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AMS delays organic livestock standards final rule

USDA Organic livestock housing requirements
Organic Trade Assn. urges USDA to avoid further delays of rule, while livestock groups want to see it shelved.

The U.S. Department of Agriculture’s Agricultural Marketing Service (AMS) is delaying the effective date of the Organic Livestock & Poultry Practices (OLPP) final rule by 60 days until May 19, 2017.

These actions are being taken in accordance with guidance issued Jan. 20, 2017, to ensure that the new Administration's policy team has an opportunity to review the rules. This is similar to procedures issued by previous administrations when entering office.

The Organic Trade Assn. (OTA) said it understands the idea of hitting the pause button to enable a review but urged USDA to avoid further delays and to allow the new effective date to stand as published.

In a statement, OTA said, “This final rule has received strong support throughout the organic chain, from organic producers to the organic consumer. The vast majority of organic livestock and poultry operations, including egg producers both large and small, and most major organic brands fully support these organic standards and view them as essential. Consumers trust that the organic seal represents a meaningful differentiation from other agricultural practices and fully support these standards.”

OTA added that the rule has been fully vetted and has gone through both the public comment process and scrutiny of federal budget watchdogs. “The rule reflects more than a decade of public engagement and input through the organic industry’s deliberative standard setting process that has now spanned five administrations of both parties,” OTA said.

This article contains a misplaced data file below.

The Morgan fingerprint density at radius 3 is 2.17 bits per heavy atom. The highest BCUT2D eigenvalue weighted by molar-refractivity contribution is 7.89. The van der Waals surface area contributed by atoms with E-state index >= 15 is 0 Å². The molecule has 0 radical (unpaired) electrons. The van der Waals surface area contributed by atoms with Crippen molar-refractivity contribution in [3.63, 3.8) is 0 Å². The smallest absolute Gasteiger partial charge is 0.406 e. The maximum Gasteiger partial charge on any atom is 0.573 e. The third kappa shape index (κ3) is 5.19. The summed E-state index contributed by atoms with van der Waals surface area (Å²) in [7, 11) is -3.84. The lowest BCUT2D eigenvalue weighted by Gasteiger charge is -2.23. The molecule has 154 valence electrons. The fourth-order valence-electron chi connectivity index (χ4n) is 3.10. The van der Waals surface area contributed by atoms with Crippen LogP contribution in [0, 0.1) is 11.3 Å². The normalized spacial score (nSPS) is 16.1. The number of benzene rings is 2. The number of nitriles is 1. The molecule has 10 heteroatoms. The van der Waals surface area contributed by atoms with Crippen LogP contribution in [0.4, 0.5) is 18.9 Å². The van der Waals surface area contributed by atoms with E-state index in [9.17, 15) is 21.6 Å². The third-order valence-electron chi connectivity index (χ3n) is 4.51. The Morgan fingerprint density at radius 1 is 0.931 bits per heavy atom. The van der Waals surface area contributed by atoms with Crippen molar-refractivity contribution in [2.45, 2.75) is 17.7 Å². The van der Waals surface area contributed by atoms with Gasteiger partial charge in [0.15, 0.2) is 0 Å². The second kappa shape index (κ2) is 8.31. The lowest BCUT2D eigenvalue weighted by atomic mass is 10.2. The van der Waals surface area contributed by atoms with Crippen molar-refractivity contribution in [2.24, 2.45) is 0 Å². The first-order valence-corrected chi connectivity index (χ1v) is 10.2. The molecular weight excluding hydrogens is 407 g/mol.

Meanwhile, the United Egg Producers, National Pork Producers Council and National Cattlemen’s Beef Assn. had called for the new Administration to roll back the rule.

Regarding the White House’s executive order requiring federal agencies to cut two existing regulations for every new one proposed, the OLPP final rule is “not a new regulation,” according to OTA’s interpretation; it is a clarification to the existing regulations contained in Title 7 (Subtitle B, Chapter 1, Subchapter M, Part 205) of the Code of Federal Regulations that codify organic production and handling standards.

Maggie McNeil, OTA director of media relations, said the final rule clarifies two major issues:

1.       Current organic standards require that organic livestock and poultry have access to the outdoors, and OLPP provides clarification as to what "outdoors" means.

2.       Current organic standards require livestock and poultry housing to provide adequate space for freedom of movement and natural behaviors, and OLPP provides species-specific space requirements to accomplish this outcome consistently.

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